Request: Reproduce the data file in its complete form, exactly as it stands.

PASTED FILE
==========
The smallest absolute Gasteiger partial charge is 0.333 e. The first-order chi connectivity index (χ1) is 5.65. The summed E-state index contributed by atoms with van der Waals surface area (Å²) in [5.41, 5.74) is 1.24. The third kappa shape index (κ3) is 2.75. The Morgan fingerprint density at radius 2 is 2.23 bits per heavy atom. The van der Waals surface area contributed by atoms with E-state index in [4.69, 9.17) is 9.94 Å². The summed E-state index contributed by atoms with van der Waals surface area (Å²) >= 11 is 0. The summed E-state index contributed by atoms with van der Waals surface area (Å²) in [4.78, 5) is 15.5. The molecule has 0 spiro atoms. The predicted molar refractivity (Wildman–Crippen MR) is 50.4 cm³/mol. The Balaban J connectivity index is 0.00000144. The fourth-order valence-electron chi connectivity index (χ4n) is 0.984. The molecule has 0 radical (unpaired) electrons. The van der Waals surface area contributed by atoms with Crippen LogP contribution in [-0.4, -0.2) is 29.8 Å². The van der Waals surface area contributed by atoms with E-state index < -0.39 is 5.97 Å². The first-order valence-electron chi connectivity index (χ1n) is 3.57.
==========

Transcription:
The smallest absolute Gasteiger partial charge is 0.333 e. The first-order chi connectivity index (χ1) is 5.65. The summed E-state index contributed by atoms with van der Waals surface area (Å²) in [5.41, 5.74) is 1.24. The third kappa shape index (κ3) is 2.75. The Morgan fingerprint density at radius 2 is 2.23 bits per heavy atom. The van der Waals surface area contributed by atoms with E-state index in [4.69, 9.17) is 9.94 Å². The summed E-state index contributed by atoms with van der Waals surface area (Å²) >= 11 is 0. The summed E-state index contributed by atoms with van der Waals surface area (Å²) in [4.78, 5) is 15.5. The molecule has 0 spiro atoms. The predicted molar refractivity (Wildman–Crippen MR) is 50.4 cm³/mol. The Balaban J connectivity index is 0.00000144. The fourth-order valence-electron chi connectivity index (χ4n) is 0.984. The molecule has 0 radical (unpaired) electrons. The van der Waals surface area contributed by atoms with Crippen LogP contribution in [-0.4, -0.2) is 29.8 Å². The van der Waals surface area contributed by atoms with E-state index < -0.39 is 5.97 Å². The first-order valence-electron chi connectivity index (χ1n) is 3.57.